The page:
Greens threaten agreement on Maori water rights

:  Green co-leader Marama Davidson
 

The chances of the Government being able to clean up rivers have become even more problematic with a hardline stance now being adopted by the Greens.

Greens co-leader Marama Davidson in a radio interview on “The Country” last week said that the argument that everybody owned water conflicted with the Treaty of Waitangi.

This is in contrast to arguments put by Environment Minister David Parker who said last week that no one owned the water.

Parker announced a week ago that the Government was forming a new Maori group, Kahui Wai, which would incorporate  Iwi / hapu and Pan Māori organisations; Māori Incorporations and other Māori Industry; Māori interest groups and academics; Natural resource planning; and Mātauranga Māori.

In some ways the group replaces the previous talks going on within the land and Water Forum and the last Government's negotiations with the Iwi Leaders' Forum over Maori claims to water but with a broader group.

However, that doesn't mean the previous issues have gone away.

To add complexity to the debate, NZ First Leader, Winston Peters, has previously made it clear he opposes what he has called race-based solutions to water.

"Water is not a race-based matter," he said on TVOne's "Q+A" during the election campaign.

"If you believe in God, it is God-given; if you are a pagan, it is a gift of nature."

Last night he referred POLITIK to the coalition agreement on questions about water.

But all it says is:

• No resource rentals for water in this term of Parliament.

 • Introduce a royalty on exports of bottled water.

• Higher water quality standards for urban and rural using measurements which take into account seasonal differences

The agreement does not explicitly address the issues raised by Davidson in the radio interview and it is not clear how far Peters would be prepared to go in supporting a compromise with Maori over water rights.

Davidson said the purpose of the Crown- Maori talks about water is to rectify injustices which have happened over many generations.

At the heart of the talks is a Government proposal to set nitrate discharge limits for farms so that waterways start to get cleaned up.

But as Environment Minister David Parker has pointed out, this proposal discriminates against Maori landowners who hold undeveloped land which has no record of discharging nitrate.

To develop that land requires that they be able to discharge some nitrates.

This raises questions about how discharge rights should be allocated which fringes into debates about water “ownership”.

Davidson was asked her view on whether water rights were owned by everybody, “not one particular group.”

“There is clear disagreement and discomfort with the line that water belongs to everybody," he said.

“What it does is that it denies a Tiriti principle for Maori to be able to maintain kaitiaki and tino rangatiratanga over their water rights.

“And so this (the talks) is an attempt to get through that issues rather than kick the can down the road.”

Davidson said that the question was how did we allow Maori to be able to develop and use their land.

Asked if she was talking about taking existing water right off users and reallocating, she said: “That is what is up for discussion.” 

“It is not going to be easy,” she said.

“How do we balance out the current water rights and permit allocations with the fact that there has been a massive injustice for generations of water allocation.”

She said it was the Crown who had driven a lot of the unjust allocation.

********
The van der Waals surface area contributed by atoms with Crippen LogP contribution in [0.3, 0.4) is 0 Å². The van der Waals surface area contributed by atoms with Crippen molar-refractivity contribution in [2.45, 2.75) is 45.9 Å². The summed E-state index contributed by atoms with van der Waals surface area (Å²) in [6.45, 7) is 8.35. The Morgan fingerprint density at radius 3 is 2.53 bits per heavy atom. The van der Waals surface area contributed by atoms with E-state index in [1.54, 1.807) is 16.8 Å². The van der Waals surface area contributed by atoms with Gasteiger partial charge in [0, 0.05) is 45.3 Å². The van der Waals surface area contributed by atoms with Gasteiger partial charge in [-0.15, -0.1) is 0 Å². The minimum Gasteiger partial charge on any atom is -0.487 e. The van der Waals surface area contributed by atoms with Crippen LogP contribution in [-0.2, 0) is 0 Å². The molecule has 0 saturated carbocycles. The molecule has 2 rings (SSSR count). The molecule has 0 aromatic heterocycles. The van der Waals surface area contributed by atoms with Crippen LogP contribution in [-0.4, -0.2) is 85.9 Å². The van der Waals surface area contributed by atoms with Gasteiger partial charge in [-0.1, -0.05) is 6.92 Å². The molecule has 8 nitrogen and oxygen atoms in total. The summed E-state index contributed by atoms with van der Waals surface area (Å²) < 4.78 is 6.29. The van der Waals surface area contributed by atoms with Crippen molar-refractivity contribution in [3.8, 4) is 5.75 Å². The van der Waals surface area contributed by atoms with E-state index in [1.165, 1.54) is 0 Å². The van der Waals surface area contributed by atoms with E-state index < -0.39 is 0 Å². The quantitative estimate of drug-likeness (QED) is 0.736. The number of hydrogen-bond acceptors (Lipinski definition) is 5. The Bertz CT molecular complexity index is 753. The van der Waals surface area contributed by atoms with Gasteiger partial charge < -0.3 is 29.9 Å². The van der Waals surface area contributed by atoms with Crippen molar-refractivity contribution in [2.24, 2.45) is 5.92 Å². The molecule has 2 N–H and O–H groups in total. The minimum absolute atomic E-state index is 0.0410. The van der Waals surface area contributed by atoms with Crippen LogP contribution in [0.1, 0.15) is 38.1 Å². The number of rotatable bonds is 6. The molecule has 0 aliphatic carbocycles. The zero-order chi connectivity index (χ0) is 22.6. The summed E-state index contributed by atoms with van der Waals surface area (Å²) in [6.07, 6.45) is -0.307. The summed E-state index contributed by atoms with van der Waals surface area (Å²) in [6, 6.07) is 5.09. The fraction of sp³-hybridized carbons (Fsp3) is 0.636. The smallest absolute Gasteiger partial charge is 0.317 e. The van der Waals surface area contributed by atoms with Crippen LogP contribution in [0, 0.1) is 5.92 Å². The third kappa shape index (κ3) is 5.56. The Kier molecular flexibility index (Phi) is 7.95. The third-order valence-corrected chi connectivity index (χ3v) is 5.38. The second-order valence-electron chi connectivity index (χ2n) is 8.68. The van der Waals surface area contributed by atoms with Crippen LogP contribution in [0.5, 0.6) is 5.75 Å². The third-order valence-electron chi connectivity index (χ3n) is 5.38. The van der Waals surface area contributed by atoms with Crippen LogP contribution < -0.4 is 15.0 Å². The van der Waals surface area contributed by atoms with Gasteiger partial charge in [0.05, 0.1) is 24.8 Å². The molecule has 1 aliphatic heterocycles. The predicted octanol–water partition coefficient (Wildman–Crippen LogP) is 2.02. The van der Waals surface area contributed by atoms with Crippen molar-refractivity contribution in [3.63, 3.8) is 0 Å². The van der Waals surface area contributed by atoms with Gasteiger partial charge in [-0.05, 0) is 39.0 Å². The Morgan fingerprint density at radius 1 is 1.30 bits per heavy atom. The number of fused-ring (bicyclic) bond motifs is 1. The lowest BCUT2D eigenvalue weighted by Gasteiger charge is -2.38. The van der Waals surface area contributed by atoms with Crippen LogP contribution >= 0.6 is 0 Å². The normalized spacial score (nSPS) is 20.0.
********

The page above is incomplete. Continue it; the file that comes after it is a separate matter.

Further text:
Strictly speaking, the current talks are not so much about water allocation as the allocation of  “rights to pollute”.

Given that both the Government and the Greens favour ensuring all out freshwater waterways are swimmable, there is clearly a need for a reduction in nitrates flowing into them.

So ultimately in some parts of the country, the Government (or more probably, local authorities) are going to be allocating a reduced quantity of rights to discharge nitrates.

The addition of Maori land holdings to this could further reduce the allocation to existing farmers.

This has all the potential to blow up into a major political clash.

Parker has been very careful to steer a middle path through this debate.

In the email, he said ownership was not the same as rights and interests. 

“The previous Government and this Government have asserted that no-one owns water and that it belongs to everyone,” he said. 

But Davidson said the Greens rejected this.

“Our independent and longstanding position has been that we reject the bottom line that everybody owns water.”

What Parker does concede is that Maori have rights and interests in water.

National’s Maori Development spokesperson, Nuk Korako, also set out his party’s position last week.

“On one side you have the Greens promising the Crown will engage robustly on Māori water rights and Labour is giving the appearance it’s doing something about Māori rights to water by establishing this forum,” he said. 

“Meanwhile you’ve got NZ First stating unequivocally that it will not sanction Māori ownership of water. 

“The Government needs to come clean to Māori. 

“By raising false expectations, Labour is facing a new foreshore and seabed fiasco.” 

Korako said that National’s policy was that nobody owned the water. 

“Nor is a national settlement like that achieved on fisheries appropriate. 

“Freshwater issues, such as nutrients, sediment, E.coli and allocation vary so significantly around the country that solutions have to be worked out on a catchment by catchment basis.” 

Ironically the positions of Labour and National now seem to be closer than the positions of Labour with its Government partners, NZ First and the Greens. 

That is a measure of how complex this issue is and how potentially politically dangerous it is for Labour.

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